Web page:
The print is about the Blue Shark, Mamasiyik and Keekyeeksa-a. In this story, which comes from Hee-Koolth, there was a man named Kwatyaht, kind of a superhuman, who went out setting his fishing gear for halibut for many days in a row. He was quite unsuccessful, and was getting to the point where he was becoming very frustrated. He set all his gear out, making sure his sinkers were at the right height from the bottom of the ocean, his hooks were hanging the right way, bait was on right, pull-up lines and floats were okay, and the bobbers were rigged right and bobbing free.He sat and watched his gear instead of going back in after he had set it. He saw a bobber going up and down, and went up to it, in his canoe. Pulling up the bobber, the line, and all of the gear, he found nothing but a halibut head left on the hook. He didn’t know what to think. He did this several times. He’d pull up all his gear and there would be nothing on the hook or just a little bit of head left, or maybe just the bait. The last time he was pulling up his gear for the day he felt a terrific pull on the end of the line. He could feel a real tug. He pulled in the line as quickly as he could; and he was fast enough this time to see, as the halibut came up with the hook, what had been eating the fish off the hooks. It was a great big blue shark. So Kwatyaht went home and he made up his mind to get that shark the next day. So he made a huge harpoon out of one piece of yew wood. The next morning he went out to set his gear again, and the first time that he felt a tug on his line, he pulled up the hook as quickly as he could. As the halibut was surfacing, the big blue shark went by again and when it did he lunged at it with all his might and stuck the harpoon in its back. He watched the harpoon as it ran through the water. Then it disappeared. He waited and waited for it to surface again. He figured that the shark would die and he could get the harpoon back. But it never came up. So he went home and the next morning, considering where he had been fishing, where the tide would set, he knew where the shark should wash up on the beach. So he started walking. He walked and walked, but he never found the harpoon or the shark on the beach. He walked along for days and days and finally he came to a village that seemed to be deserted. There was nothing, no canoes going back and forth and no people walking about. He went closer to the village, and decided to sneak up on it because it was unfamiliar to him. The houses were very small, half the size of the regular houses that he was used to. Finally, in the middle of the village, he saw one house that had smoke coming out of it. He sneaked up to it and peeked through the boards at the side of the house. Inside he saw a woman rolling around on the floor in agony. She was in real sharp pain, twisting, moaning things, and there was a group of men with rattles around her, singing medicine songs and doctoring songs.At the end of their singing he decided to start singing. They heard him outside the house, and sent a messenger around to see if he was a doctor. “Oh yes,” he said, “I am a famous healer.” They brought him into the house and the woman on the floor appeared to be human to him. She had this harpoon sticking out of her back, with blood gushing out of the wound. But the people obviously didn’t see the harpoon there in the shark woman’s back—she was the shark that he had harpooned.He talked to her, and she asked if he could heal her. He replied that he was quite capable of that. She asked what he wanted for payment, offering him every canoe that would be built in her village that year. “No, no, no,” he said, “I don’t need a canoe. I can get about with my canoes that I have at home.”“Well, I will give you every sockeye that comes up our rivers this year,” she offered, but he said that they had good sockeye streams and his people didn’t need any more. In desperation she kept trying to come up with something better and so she said “I have a very beautiful white-haired daughter, I will give her to you for a wife.” But he again refused. Well, she had an identical twin, but with black hair. Again he said no. Finally she offered him both her daughters, and on that he said yes.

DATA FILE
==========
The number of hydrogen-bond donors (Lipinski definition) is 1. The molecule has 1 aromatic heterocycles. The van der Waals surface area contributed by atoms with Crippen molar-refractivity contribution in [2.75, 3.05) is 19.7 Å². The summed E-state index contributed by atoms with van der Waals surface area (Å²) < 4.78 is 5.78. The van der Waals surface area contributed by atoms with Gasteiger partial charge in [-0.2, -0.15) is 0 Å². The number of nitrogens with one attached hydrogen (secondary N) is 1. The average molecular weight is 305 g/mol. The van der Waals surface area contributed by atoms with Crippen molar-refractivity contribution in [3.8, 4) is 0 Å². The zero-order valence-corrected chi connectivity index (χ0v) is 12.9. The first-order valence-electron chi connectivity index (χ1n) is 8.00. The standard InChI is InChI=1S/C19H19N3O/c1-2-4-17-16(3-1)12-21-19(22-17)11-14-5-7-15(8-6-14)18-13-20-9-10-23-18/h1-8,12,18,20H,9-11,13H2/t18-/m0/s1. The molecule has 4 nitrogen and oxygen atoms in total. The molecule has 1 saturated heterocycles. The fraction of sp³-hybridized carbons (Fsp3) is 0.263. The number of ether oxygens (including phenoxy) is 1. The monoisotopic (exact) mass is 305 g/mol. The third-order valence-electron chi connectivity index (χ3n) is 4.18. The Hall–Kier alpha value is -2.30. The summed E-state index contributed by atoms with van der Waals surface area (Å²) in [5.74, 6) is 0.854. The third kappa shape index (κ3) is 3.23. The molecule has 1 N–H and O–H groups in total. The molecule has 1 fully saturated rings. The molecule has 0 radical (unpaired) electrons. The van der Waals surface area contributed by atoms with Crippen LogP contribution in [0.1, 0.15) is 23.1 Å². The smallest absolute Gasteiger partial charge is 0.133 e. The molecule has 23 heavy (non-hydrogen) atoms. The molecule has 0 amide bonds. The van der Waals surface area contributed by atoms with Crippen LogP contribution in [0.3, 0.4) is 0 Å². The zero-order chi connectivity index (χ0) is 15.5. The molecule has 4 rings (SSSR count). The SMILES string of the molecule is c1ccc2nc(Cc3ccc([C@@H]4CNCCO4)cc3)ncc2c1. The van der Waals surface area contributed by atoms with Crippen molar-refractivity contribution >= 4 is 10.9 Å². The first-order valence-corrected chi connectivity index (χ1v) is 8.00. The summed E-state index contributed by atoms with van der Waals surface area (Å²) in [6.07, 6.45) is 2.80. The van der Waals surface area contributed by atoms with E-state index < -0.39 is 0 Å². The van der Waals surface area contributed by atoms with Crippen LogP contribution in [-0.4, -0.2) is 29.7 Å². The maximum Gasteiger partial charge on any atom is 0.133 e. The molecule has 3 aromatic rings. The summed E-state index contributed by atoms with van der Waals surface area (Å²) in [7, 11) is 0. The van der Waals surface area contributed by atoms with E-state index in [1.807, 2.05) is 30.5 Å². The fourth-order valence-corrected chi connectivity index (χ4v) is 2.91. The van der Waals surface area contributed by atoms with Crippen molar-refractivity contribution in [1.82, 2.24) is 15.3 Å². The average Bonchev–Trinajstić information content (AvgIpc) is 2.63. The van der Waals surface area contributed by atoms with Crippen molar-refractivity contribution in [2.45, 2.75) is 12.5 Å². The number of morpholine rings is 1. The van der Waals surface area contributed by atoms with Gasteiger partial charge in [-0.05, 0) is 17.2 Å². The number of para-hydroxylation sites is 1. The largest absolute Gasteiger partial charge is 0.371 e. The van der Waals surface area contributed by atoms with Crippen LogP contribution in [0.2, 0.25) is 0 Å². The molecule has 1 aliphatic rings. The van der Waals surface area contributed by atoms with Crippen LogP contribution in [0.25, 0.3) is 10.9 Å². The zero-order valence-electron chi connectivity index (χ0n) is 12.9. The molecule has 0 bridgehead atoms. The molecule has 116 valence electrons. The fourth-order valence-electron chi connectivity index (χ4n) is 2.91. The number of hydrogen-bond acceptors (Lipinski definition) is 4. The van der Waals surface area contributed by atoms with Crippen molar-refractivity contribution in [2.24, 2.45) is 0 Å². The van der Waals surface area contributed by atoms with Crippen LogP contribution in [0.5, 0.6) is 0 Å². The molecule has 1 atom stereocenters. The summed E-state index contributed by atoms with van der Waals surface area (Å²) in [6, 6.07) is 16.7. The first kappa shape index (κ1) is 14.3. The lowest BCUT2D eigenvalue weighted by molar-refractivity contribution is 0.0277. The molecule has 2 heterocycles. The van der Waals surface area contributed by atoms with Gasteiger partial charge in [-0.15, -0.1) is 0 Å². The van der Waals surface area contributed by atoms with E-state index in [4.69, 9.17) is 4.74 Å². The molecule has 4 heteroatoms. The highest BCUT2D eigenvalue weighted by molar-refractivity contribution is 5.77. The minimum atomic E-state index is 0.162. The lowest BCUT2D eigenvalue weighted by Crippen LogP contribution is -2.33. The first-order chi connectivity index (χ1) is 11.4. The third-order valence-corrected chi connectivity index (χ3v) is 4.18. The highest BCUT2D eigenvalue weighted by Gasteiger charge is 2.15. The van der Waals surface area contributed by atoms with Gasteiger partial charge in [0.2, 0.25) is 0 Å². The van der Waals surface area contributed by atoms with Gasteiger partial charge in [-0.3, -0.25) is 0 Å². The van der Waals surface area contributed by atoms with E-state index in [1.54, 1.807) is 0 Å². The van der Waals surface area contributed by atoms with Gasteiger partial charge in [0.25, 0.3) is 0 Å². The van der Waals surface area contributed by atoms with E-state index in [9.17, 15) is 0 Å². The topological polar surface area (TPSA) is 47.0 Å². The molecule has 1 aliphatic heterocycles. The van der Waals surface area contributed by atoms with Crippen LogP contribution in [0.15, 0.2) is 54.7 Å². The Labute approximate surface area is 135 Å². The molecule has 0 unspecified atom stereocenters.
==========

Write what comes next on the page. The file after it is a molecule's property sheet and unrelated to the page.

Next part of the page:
He bent over her, and he just yanked the harpoon right out of her. None of the other people were able to see the harpoon in her back. She thought she had a giant worm in her and she described her sickness as being a worm in her back. So he said he would pull that giant worm out of her back and he grabbed hold and started singing a chant. He yanked it out, and her big wound began gushing blood, so he spit on the cut and rubbed it. He spit on it and rubbed it a second time, and the bleeding stopped; and after the fourth time the wound closed up and disappeared. “Four days,” the shark woman said, “in four days if I feel fine and there is no scar, I will go home. Then you can take my two daughters.” So when the four days were up, he went back home to Hee-koolth with these two daughters. The shark girls were half shark and half human, being daughters of the shark woman, so their skin was very rough. He brought them back home, and the people of Hee-koolth were very proud of these two beautiful girls that were brought to their village. They wanted to see children come from them, so Kwatyaht tried to get both of them pregnant. He tried and tried to get them pregnant, but neither of them conceived. In all of this effort to get one of his wives pregnant, his penis began to wear down. One morning he was scrubbing himself, bathing in the early morning sun, when he noticed, looking down, that his penis was worn right down to a little stump. So he took it and broke it off, and threw his penis onto the beach, where it turned to rock. There is a place near Hee-koolth, a finger of rock that sticks up out of the sand along the beach. The translation of the Indian name for it literally means “Penis along the shore”. And that is what the print illustrates, the story of how Keekyeeksa-a got its name.
A carver, graphic artist, and painter residing on the Ahaswinis Reserve where he was born, Ron Hamilton has made a vital contribution to the preservation and the continuation of threatened Nuu-Chah-Nulth art and design. The nephew of George Clutesi, Hamilton apprenticed with renowned carver Henry Hunt. A fisherman by trade, Hamilton works in Campbell River slate, wood, silver, gold, and ivory, employing the sea serpent as a characteristic motif.